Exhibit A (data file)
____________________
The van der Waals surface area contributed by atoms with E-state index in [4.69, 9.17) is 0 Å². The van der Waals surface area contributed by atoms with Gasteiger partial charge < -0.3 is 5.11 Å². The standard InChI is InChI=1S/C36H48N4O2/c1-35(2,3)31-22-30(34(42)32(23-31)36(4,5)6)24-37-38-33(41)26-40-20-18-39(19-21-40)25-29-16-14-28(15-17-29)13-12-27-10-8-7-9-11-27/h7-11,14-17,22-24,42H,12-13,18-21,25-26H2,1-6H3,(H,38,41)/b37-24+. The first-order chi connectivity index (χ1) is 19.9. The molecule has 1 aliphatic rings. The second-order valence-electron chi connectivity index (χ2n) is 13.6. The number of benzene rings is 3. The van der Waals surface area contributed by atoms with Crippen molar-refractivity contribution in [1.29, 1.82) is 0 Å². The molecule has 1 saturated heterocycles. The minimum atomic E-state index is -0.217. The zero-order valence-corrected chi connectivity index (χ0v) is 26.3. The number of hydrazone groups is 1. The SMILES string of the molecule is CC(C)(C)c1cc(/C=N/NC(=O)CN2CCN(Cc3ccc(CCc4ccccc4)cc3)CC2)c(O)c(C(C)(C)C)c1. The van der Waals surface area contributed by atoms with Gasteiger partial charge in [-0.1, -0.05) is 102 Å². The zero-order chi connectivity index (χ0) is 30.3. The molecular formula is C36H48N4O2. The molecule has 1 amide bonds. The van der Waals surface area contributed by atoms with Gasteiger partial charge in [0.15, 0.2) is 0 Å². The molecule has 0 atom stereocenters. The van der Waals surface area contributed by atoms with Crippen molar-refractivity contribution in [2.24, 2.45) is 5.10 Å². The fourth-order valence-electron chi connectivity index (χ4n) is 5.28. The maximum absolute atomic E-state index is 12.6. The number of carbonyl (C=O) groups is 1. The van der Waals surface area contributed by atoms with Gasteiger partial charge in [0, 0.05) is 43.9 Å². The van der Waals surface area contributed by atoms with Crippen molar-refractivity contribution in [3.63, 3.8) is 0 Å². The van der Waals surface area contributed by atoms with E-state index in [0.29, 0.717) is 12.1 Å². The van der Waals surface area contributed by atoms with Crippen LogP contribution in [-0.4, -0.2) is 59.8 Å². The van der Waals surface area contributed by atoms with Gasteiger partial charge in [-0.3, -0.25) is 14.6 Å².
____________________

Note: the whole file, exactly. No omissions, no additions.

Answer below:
The van der Waals surface area contributed by atoms with E-state index in [4.69, 9.17) is 0 Å². The van der Waals surface area contributed by atoms with Gasteiger partial charge < -0.3 is 5.11 Å². The standard InChI is InChI=1S/C36H48N4O2/c1-35(2,3)31-22-30(34(42)32(23-31)36(4,5)6)24-37-38-33(41)26-40-20-18-39(19-21-40)25-29-16-14-28(15-17-29)13-12-27-10-8-7-9-11-27/h7-11,14-17,22-24,42H,12-13,18-21,25-26H2,1-6H3,(H,38,41)/b37-24+. The first-order chi connectivity index (χ1) is 19.9. The molecule has 1 aliphatic rings. The second-order valence-electron chi connectivity index (χ2n) is 13.6. The number of benzene rings is 3. The van der Waals surface area contributed by atoms with Crippen molar-refractivity contribution in [1.29, 1.82) is 0 Å². The molecule has 1 saturated heterocycles. The minimum atomic E-state index is -0.217. The zero-order valence-corrected chi connectivity index (χ0v) is 26.3. The number of hydrazone groups is 1. The SMILES string of the molecule is CC(C)(C)c1cc(/C=N/NC(=O)CN2CCN(Cc3ccc(CCc4ccccc4)cc3)CC2)c(O)c(C(C)(C)C)c1. The van der Waals surface area contributed by atoms with Gasteiger partial charge in [-0.1, -0.05) is 102 Å². The zero-order chi connectivity index (χ0) is 30.3. The molecular formula is C36H48N4O2. The molecule has 1 amide bonds. The van der Waals surface area contributed by atoms with Gasteiger partial charge in [0.15, 0.2) is 0 Å². The molecule has 0 atom stereocenters. The van der Waals surface area contributed by atoms with Crippen molar-refractivity contribution in [2.24, 2.45) is 5.10 Å². The fourth-order valence-electron chi connectivity index (χ4n) is 5.28. The maximum absolute atomic E-state index is 12.6. The number of carbonyl (C=O) groups is 1. The van der Waals surface area contributed by atoms with Gasteiger partial charge in [0, 0.05) is 43.9 Å². The van der Waals surface area contributed by atoms with Crippen molar-refractivity contribution in [3.63, 3.8) is 0 Å². The van der Waals surface area contributed by atoms with E-state index in [0.29, 0.717) is 12.1 Å². The van der Waals surface area contributed by atoms with Crippen LogP contribution in [-0.4, -0.2) is 59.8 Å². The van der Waals surface area contributed by atoms with Gasteiger partial charge in [-0.3, -0.25) is 14.6 Å².